THERMAL AND SHRINKAGE CRACKING IN REINFORCED CONCRETE SLABS

Following recent research, several mechanisms have been proposed for flexural cracking in reinforced concrete. Cracking also results from restrained volume changes in concrete, and the severity and consequences of such cracking should be considered in serviceability provisions of design codes. This paper reviews the mechanisms proposed by others for crack formation (bond slip, no slip) and suggests a 'tapered bond slip' crack to reconcile their differences. A new more general formula for crack width prediction is proposed, and the amount of reinforcement required for crack control is compared with the requirements of design codes. An experimental program was conducted to test the validity of the tapered bond slip crack mechanism, and good agreement with the crack width prediction equation was achieved. It is concluded that provided a minimum ratio of reinforcement is included in a reinforced concrete member, thermal and shrinkage crack widths are a function of reinforcement ratio, age and strength of concrete, and development length of reinforcement. Cover to reinforcement has relatively little influence on such cracks. This is in contrast to recommendations for flexural crack control given in the current SAA concrete structures code. (a) /TRRL/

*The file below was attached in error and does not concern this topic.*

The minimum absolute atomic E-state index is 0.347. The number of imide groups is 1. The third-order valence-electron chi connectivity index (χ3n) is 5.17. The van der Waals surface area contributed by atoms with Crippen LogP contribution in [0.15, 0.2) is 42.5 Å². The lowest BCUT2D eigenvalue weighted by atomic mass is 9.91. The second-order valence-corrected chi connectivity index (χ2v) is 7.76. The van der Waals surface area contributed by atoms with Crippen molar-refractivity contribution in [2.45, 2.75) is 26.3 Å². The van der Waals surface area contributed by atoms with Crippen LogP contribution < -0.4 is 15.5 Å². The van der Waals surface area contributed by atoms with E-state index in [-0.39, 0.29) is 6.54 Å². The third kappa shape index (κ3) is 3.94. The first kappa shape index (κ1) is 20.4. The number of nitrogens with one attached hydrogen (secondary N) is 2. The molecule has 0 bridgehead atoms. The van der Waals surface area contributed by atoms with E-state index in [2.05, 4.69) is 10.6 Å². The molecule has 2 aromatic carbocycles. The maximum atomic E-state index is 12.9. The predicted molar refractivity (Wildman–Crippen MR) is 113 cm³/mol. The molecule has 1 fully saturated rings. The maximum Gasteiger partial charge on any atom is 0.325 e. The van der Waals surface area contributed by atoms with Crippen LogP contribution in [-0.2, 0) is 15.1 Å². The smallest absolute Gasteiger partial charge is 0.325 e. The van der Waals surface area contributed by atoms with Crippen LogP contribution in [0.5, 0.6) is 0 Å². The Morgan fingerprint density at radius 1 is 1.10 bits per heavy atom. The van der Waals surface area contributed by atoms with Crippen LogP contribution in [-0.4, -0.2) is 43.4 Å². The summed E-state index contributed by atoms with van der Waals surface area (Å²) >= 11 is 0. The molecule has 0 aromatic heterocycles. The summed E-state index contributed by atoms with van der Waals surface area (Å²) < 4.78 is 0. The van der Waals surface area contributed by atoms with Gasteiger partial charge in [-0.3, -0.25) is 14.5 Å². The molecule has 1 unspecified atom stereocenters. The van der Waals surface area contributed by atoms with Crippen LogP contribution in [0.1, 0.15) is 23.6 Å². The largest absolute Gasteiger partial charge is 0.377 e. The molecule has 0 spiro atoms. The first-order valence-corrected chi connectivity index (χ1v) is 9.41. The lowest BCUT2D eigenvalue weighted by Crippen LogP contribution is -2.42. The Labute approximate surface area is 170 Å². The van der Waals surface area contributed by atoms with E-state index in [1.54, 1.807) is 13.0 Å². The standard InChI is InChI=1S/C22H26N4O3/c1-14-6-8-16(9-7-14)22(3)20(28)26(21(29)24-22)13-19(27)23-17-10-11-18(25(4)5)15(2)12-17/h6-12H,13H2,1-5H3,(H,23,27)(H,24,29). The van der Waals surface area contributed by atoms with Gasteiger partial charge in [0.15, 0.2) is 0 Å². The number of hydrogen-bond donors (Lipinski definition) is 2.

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  • Corporate Authors:

    Institution of Engineers

    Science House, Gloucester and Essex Streets
    Sydney,   Australia 
  • Authors:
    • Brickell, A
    • Hoadley, P J
  • Publication Date: 1976

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Filing Info

  • Accession Number: 00149094
  • Record Type: Publication
  • Source Agency: Transport and Road Research Laboratory (TRRL)
  • Report/Paper Numbers: Analytic
  • Files: ITRD, TRIS
  • Created Date: Jul 2 1977 12:00AM